A prudent man foreseeth the evil, and hideth himself;
Laura and I were talking the other night about how hard it is to believe that Ella is already into her second year of life. I find myself thinking often about what kind of father I am and what kind of father I need to be. Because parenthood is a task so much bigger than myself, it often forces me to focus my dependence upon God. Right now our parenting goal is pretty simple. We want to raise Ella in a way that causes her to realize, early in life, that her parents love Jesus. We want our relationship with Jesus to be the defining element of our lives. Laura and I want the gospel to be the central theme of our lives to the degree that when we pass off the scene and Ella is asked how she remembers us she can simply say my parents loved Jesus. For this to be true we recognize that our faith must be authentic—we can’t play games with God.
During my years in youth ministry I’ve noticed a trend among many Christian parents. Parents often are more reactionary then preventative. Rather than seeing themselves as a Bomb Squad, seeking out potential problems and diffusing them, they seem to see themselves as Disaster Relief Workers, going in after the devastation to help pick up the pieces. No doubt both roles are valid but how much better would it be if we could forsee evil and hide our families from it? I read an article a while back about parenting that Pastor Paul Chappell wrote. In the article he mentioned some parenting styles that are often referenced. Here is what he said:
Below are four descriptions of parenting styles, three of which describe unbalanced approaches. These descriptions are helpful for parents with children of any ages, as they outline the heart philosophy of the parent rather than the behavior of the child.
1. Neglectful—Low in love, low in control
This parent avoids or flees his children. He finds it easier to say “Ask your mother” and continue watching a ballgame than to engage in opportunities to spend time with his children. He avoids setting boundaries and ignores the precious few boundaries that are broken. Unfortunately, children discern the neglect. Even as they take advantage of the relaxed rules, they translate the lack of attention as a lack of love.
Proverbs 29:15 describes the dangers of this parenting philosophy: “The rod and reproof give wisdom: but a child left to himself bringeth his mother to shame.”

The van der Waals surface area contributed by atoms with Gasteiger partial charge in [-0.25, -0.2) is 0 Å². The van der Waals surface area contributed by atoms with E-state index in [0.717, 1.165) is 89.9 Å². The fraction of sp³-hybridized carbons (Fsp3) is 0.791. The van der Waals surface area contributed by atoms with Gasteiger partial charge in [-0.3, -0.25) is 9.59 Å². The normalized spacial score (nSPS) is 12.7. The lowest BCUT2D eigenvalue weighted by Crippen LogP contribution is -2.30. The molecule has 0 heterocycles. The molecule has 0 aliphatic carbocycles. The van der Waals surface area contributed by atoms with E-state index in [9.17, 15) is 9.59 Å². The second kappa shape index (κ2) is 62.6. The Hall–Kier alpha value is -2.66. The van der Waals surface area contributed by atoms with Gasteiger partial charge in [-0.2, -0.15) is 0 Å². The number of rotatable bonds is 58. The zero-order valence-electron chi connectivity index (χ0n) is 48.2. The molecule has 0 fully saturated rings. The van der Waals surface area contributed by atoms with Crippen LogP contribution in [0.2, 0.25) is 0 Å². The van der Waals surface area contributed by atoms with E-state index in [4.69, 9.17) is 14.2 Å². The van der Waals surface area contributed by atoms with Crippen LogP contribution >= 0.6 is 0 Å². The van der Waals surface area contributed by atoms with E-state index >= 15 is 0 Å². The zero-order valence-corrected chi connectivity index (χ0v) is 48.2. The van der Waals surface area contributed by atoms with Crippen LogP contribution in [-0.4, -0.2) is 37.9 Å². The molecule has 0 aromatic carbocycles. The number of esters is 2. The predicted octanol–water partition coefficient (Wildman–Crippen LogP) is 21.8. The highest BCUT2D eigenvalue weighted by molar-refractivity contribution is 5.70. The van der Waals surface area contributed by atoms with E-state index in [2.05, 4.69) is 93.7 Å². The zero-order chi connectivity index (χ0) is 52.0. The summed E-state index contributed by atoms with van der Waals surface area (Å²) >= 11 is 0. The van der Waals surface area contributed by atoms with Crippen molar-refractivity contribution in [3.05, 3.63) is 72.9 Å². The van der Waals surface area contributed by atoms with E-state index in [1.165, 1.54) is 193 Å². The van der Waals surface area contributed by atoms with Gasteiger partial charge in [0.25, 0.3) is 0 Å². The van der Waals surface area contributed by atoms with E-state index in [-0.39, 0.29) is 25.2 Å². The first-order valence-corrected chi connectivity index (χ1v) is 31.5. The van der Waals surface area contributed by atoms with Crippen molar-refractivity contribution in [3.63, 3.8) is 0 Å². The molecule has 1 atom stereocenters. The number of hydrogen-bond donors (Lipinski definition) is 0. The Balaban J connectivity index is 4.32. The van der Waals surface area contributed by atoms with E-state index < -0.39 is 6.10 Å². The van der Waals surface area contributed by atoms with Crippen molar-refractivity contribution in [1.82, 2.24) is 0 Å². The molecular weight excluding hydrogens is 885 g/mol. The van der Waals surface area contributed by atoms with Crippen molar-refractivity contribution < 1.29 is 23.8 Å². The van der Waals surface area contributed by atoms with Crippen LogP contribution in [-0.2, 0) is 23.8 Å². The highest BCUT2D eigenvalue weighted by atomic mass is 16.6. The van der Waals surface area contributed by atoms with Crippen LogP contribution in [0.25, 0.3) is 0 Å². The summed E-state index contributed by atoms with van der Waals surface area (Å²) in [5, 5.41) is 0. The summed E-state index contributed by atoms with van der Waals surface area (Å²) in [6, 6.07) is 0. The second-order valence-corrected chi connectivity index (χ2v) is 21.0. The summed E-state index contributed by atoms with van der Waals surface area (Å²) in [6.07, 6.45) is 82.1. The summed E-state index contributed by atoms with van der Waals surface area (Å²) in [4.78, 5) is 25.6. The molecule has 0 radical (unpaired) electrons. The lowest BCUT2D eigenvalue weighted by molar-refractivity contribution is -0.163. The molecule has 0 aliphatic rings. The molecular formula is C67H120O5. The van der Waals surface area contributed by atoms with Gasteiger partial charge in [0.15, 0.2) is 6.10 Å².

2. Permissive—High in love, low in control
This parent allows his children to lead him rather than leading them. He fears his children and is reluctant to say “no.” While being your child’s friend is important, remember that you are his only father/mother. Be your child’s true best friend by fulfilling your role as his parent.
The book of Proverbs is full of Solomon’s admonition to his son to listen to and heed his father’s instruction: “My son, keep thy father’s commandment, and forsake not the law of thy mother” (Proverbs 6:20). Solomon knew that he could give Rehoboam advice and instruction that would help him live a successful life.
3. Authoritarian—Low in love, high in control
This parent pushes his children to conformity, rather than leading them to maturity. Parents who lean toward this parenting philosophy should remember Ephesians 6:4, “And, ye fathers, provoke not your children to wrath: but bring them up in the nurture and admonition of the Lord.”
The goal for Christian families is not to raise well-behaved children; it is to mature Christlike adults. To do this, you must reach your children’s hearts. Discipline and instruction is necessary, but never forget that heartstrings are tied with cords of love.
4. Authoritative—High in love, high in control
This is the parent who accepts and fulfills his role as a parent by lovingly nurturing his child’s heart with love while training him in obedience. He sees the big picture and ultimately directs his child’s heart to the Lord (Ephesians 6:4). While retaining the role of a parent, he is able to fellowship with his child, spending quality and quantity time together.
It is God’s design that an earthly father would display an accurate representation of the heart of our Heavenly Father: ”Like as a father pitieth his children, so the LORD pitieth them that fear him” (Psalm 103:13). Authoritative parenting that maintains a balance of committed love and caring control gives children a picture of their Heavenly Father that creates a hunger to know Him.
As we strive as parents to draw our children’s hearts toward the Lord, it is so important to recognize that in our own strength and through our own wisdom we are insufficient for this incredible responsibility. As Jesus clearly stated, “…without me ye can do nothing” (John 15:5).
It is my experience that Christian parents are often permissive or authoritarian and then when this strategy doesn’t work they react. For example permissive parents find out that their children are involved in some alarming sinful activity and so they react harshly but before long their permissive pattern returns. Other parents who are authoritarian in their leadership style find a rebel on their hands and over-react by becoming permissive or even more rigid. As I sit writing this I’m thinking of one parent and he is the one typing at this keyboard. I realize that I can only strike this balance of high in love, high in control by God’s grace. If you are reading this and you feel that you have made some parenting mistakes in the past may I remind you of Romans 8:1 There is therefore now no condemnation to them which are in Christ Jesus, who walk not after the flesh, but after the Spirit. Today, as I think about what God must do in my life for me to be the father that I need to be—I encourage you to do the same. What kind of parent are you? What kind of parent do you need to be? What steps need to take place for you to get there? Don’t just react. Set up a long-term strategy and become a prudent parent!